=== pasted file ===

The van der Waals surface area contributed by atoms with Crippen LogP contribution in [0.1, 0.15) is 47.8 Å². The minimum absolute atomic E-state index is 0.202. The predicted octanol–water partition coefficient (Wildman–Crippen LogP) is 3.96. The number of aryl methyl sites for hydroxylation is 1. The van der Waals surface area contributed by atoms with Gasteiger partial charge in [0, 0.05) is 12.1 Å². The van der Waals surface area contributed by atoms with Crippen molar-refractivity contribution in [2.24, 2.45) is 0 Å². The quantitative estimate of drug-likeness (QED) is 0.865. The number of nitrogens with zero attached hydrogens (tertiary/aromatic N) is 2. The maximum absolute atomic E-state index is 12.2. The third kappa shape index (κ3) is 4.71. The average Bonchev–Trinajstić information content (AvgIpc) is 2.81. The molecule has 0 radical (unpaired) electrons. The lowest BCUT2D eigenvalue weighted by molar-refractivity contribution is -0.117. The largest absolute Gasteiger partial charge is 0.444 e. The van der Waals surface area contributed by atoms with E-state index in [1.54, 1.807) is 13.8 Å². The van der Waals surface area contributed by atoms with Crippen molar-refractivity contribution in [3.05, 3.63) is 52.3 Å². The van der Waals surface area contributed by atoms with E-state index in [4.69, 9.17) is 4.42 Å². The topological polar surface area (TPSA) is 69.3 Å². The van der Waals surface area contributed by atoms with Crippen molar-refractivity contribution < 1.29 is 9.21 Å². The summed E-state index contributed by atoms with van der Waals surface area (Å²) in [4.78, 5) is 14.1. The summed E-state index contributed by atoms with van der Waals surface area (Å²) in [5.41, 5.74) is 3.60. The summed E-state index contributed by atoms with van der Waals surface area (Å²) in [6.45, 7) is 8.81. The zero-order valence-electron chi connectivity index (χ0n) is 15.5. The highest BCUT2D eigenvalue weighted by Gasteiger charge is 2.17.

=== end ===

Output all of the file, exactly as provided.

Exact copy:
The van der Waals surface area contributed by atoms with Crippen LogP contribution in [0.1, 0.15) is 47.8 Å². The minimum absolute atomic E-state index is 0.202. The predicted octanol–water partition coefficient (Wildman–Crippen LogP) is 3.96. The number of aryl methyl sites for hydroxylation is 1. The van der Waals surface area contributed by atoms with Gasteiger partial charge in [0, 0.05) is 12.1 Å². The van der Waals surface area contributed by atoms with Crippen molar-refractivity contribution in [2.24, 2.45) is 0 Å². The quantitative estimate of drug-likeness (QED) is 0.865. The number of nitrogens with zero attached hydrogens (tertiary/aromatic N) is 2. The maximum absolute atomic E-state index is 12.2. The third kappa shape index (κ3) is 4.71. The average Bonchev–Trinajstić information content (AvgIpc) is 2.81. The molecule has 0 radical (unpaired) electrons. The lowest BCUT2D eigenvalue weighted by molar-refractivity contribution is -0.117. The largest absolute Gasteiger partial charge is 0.444 e. The van der Waals surface area contributed by atoms with E-state index in [1.54, 1.807) is 13.8 Å². The van der Waals surface area contributed by atoms with Crippen molar-refractivity contribution in [3.05, 3.63) is 52.3 Å². The van der Waals surface area contributed by atoms with E-state index in [4.69, 9.17) is 4.42 Å². The topological polar surface area (TPSA) is 69.3 Å². The van der Waals surface area contributed by atoms with Crippen molar-refractivity contribution < 1.29 is 9.21 Å². The summed E-state index contributed by atoms with van der Waals surface area (Å²) in [4.78, 5) is 14.1. The summed E-state index contributed by atoms with van der Waals surface area (Å²) in [5.41, 5.74) is 3.60. The summed E-state index contributed by atoms with van der Waals surface area (Å²) in [6.45, 7) is 8.81. The zero-order valence-electron chi connectivity index (χ0n) is 15.5. The highest BCUT2D eigenvalue weighted by Gasteiger charge is 2.17.